June 15, 2024

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Agreement in principle between Biden and Republicans to avoid default

Agreement in principle between Biden and Republicans to avoid default

Days before the deadline, US President Joe Biden and Republican Party leader Kevin McCarthy reached an “agreement in principle” on Saturday that would avoid defaulting on payments by the US, although it still needs to be verified by Congress.

The Republican-majority House of Representatives will vote on Wednesday, its boss said. Next comes the Senate with a Democratic majority.

Kevin McCarthy said in a short speech that the budget compromise found, which he did not provide details on, was “absolutely deserved by the American people.”

The conservative leader welcomed the “historic reductions” in public spending that the deal would deliver, which he said had been a key demand of Republicans.

“This deal is a compromise, which means not everyone can get everything they want,” Joe Biden responded for his part, promising that the text “cuts costs while protecting essential public programs.”

The Democratic leader called the deal with conservatives “good news because it avoids a catastrophic (payment) default.”

Kevin McCarthy has indicated that he will meet with Joe Biden again on Sunday and release a speech the same day as a result of difficult negotiations.

According to several US media outlets, the agreement reached between the executive and the opposition raises the US public debt ceiling for two years, so after the 2024 presidential election.

Without raising this limit, the First World Power defaulted on June 5, leaving it unable to meet its financial obligations: pay salaries, pensions or repay creditors.

Like almost all major economies, the United States lives in debt.

But unlike other developed nations, the United States continues to run up against a legal hurdle: the debt ceiling, the maximum amount of U.S. debt that must be formally raised by Congress.

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From this routine legislative practice, Republicans, with a majority in the House of Representatives since January, have developed an instrument of political pressure.

Rejecting a so-called “blank check” from the Democratic president, they have conditioned budget cuts to raise the ceiling, currently set at $31.4 trillion.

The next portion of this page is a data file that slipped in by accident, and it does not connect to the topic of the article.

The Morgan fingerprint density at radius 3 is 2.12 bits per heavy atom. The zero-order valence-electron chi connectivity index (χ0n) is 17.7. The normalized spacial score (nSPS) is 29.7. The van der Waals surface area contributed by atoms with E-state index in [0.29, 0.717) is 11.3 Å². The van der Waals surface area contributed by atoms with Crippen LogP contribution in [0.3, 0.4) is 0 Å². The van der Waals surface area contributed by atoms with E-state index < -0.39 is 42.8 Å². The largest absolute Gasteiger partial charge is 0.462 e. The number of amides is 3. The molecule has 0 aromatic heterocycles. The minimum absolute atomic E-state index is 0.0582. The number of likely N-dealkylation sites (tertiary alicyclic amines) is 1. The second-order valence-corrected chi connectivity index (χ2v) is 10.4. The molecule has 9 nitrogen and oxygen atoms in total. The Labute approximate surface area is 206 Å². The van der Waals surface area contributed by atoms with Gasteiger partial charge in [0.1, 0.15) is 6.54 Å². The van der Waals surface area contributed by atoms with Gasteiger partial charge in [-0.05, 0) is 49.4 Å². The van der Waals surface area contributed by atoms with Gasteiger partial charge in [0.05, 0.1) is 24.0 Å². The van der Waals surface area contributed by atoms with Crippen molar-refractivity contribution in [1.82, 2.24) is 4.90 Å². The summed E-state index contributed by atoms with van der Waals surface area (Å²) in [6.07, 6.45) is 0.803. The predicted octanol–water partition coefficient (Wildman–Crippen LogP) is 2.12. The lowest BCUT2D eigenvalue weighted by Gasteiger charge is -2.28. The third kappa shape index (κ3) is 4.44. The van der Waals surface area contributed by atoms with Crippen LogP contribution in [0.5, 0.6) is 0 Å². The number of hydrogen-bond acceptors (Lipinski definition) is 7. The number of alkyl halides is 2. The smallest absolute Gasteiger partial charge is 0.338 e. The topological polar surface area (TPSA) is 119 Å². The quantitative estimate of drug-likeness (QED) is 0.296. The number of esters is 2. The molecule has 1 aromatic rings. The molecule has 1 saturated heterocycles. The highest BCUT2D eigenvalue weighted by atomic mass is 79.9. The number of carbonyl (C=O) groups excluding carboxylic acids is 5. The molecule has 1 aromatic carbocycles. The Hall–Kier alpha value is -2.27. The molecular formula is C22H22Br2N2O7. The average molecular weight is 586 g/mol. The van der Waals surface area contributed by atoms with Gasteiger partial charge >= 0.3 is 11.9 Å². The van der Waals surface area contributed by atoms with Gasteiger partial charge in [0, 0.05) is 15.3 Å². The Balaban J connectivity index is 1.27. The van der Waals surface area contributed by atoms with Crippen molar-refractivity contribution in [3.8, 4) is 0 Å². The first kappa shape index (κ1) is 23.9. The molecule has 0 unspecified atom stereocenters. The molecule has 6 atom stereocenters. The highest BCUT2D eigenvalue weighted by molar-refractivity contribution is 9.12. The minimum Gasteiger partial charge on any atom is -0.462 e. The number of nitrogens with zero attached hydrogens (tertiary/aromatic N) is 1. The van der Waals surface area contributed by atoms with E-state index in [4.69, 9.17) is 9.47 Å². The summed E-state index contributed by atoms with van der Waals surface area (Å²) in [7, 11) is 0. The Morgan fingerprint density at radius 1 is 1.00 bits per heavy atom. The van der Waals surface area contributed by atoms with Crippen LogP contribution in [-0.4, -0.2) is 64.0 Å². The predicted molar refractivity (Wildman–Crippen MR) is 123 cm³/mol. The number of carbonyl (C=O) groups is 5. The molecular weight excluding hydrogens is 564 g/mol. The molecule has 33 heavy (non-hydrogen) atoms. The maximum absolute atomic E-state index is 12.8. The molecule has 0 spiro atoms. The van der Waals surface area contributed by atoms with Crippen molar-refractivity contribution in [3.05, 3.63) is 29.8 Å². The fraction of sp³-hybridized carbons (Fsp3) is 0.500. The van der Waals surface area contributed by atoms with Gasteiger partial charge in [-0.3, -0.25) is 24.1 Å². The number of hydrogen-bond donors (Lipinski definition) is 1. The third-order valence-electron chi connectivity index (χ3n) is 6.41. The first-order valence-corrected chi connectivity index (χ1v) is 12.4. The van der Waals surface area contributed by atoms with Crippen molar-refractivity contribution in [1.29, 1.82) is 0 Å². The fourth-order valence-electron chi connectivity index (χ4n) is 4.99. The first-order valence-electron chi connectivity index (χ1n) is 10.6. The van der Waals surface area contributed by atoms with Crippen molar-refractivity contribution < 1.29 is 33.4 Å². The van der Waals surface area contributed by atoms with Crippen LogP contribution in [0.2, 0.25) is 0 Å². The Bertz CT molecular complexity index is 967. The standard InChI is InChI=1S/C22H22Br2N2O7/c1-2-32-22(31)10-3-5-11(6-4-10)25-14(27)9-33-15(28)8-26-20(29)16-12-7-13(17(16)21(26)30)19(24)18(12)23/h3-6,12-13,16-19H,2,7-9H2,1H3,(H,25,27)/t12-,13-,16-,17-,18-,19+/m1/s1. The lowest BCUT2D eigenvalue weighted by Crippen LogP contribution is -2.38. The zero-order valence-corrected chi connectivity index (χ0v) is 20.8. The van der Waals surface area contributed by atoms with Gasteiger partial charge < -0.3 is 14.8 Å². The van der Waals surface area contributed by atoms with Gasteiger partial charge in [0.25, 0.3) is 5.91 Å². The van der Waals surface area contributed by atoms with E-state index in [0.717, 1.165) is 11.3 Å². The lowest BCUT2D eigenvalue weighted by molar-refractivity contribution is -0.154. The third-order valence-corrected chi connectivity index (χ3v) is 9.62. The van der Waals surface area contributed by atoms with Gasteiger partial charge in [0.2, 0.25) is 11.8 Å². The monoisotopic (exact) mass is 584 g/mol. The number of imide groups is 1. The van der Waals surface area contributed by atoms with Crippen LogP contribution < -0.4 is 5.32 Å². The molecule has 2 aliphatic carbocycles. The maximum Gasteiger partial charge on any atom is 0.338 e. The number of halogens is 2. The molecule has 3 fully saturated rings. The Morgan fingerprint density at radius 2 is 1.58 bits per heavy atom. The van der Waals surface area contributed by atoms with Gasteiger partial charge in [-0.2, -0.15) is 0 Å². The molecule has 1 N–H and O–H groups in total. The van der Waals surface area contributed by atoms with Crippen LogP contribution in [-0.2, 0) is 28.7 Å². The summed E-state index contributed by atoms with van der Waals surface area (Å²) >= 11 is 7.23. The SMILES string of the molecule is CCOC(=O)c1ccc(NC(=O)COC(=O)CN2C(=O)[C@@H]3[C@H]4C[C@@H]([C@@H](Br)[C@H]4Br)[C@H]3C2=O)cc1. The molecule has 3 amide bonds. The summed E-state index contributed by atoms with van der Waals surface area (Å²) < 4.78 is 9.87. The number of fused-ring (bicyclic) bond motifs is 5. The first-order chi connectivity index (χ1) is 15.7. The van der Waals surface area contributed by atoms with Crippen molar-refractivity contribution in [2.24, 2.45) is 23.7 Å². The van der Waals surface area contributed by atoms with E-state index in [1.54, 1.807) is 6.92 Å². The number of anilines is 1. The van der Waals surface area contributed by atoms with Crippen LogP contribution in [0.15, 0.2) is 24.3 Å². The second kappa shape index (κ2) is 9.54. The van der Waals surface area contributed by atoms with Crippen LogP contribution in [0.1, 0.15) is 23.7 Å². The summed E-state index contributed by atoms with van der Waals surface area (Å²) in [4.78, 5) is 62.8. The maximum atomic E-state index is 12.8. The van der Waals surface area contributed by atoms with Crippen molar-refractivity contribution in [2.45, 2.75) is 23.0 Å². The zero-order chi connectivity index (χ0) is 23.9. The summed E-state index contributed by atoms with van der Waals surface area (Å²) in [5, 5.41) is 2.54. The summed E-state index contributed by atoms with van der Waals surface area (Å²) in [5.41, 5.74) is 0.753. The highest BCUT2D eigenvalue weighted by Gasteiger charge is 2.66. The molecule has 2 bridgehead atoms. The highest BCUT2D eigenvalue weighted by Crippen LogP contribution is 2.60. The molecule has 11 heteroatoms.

Re-election candidate Joe Biden has long refused to come to the negotiating table, accusing the opposition of holding the U.S. economy “hostage” by demanding such cuts.

After several meetings at the White House between the two, the president and the Republican “speaker’s” teams descended into endless negotiating sessions — all with plenty of commentary across Washington.

In principle the agreement found on Saturday evening gives a little air to the financial markets, which have not really panicked, but this freeze is starting to get impatient.

Last-minute compromises are actually quite common with these types of files.

Ratings agency Fitch put the US’s AAA rating “under watch” on Thursday, saying failure to reach an agreement would be a “negative sign in terms of governance”.

The global economy, already gripped by “high uncertainty”, could have done “without” these tense talks, International Monetary Fund director Kristalina Georgieva had also criticized.

However, the compromise must now be vetted by the Senate, narrowly controlled by Democrats, and the House of Representatives, where conservatives hold a weak majority.

Some progressives in the Democratic Party and elected members of the Republican Party have threatened not to approve or delay as long as possible a speech that would make too many concessions to the opposing camp.

House Republican Rep. Bob Goode assessed Saturday that, given what he knows about the compromise, “no elected representative from the conservative camp can justify a positive vote.”

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